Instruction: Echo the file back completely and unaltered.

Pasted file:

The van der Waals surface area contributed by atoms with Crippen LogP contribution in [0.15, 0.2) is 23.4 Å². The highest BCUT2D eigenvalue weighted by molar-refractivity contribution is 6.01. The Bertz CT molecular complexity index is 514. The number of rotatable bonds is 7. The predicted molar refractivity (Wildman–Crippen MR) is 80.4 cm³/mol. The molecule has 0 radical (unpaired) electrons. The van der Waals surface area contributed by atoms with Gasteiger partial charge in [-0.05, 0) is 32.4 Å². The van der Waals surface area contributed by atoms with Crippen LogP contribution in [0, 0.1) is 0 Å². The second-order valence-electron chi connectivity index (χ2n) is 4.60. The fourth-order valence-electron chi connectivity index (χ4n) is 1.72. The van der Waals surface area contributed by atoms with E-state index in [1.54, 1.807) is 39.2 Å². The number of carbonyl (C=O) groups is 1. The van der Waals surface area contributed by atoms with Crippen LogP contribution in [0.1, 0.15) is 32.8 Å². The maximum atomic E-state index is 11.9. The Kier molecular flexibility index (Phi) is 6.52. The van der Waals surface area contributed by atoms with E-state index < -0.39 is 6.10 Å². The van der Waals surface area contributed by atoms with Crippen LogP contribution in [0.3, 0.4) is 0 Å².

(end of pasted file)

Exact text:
The van der Waals surface area contributed by atoms with Crippen LogP contribution in [0.15, 0.2) is 23.4 Å². The highest BCUT2D eigenvalue weighted by molar-refractivity contribution is 6.01. The Bertz CT molecular complexity index is 514. The number of rotatable bonds is 7. The predicted molar refractivity (Wildman–Crippen MR) is 80.4 cm³/mol. The molecule has 0 radical (unpaired) electrons. The van der Waals surface area contributed by atoms with Gasteiger partial charge in [-0.05, 0) is 32.4 Å². The van der Waals surface area contributed by atoms with Crippen LogP contribution in [0, 0.1) is 0 Å². The second-order valence-electron chi connectivity index (χ2n) is 4.60. The fourth-order valence-electron chi connectivity index (χ4n) is 1.72. The van der Waals surface area contributed by atoms with E-state index in [1.54, 1.807) is 39.2 Å². The number of carbonyl (C=O) groups is 1. The van der Waals surface area contributed by atoms with Crippen LogP contribution in [0.1, 0.15) is 32.8 Å². The maximum atomic E-state index is 11.9. The Kier molecular flexibility index (Phi) is 6.52. The van der Waals surface area contributed by atoms with E-state index < -0.39 is 6.10 Å². The van der Waals surface area contributed by atoms with Crippen LogP contribution in [0.3, 0.4) is 0 Å².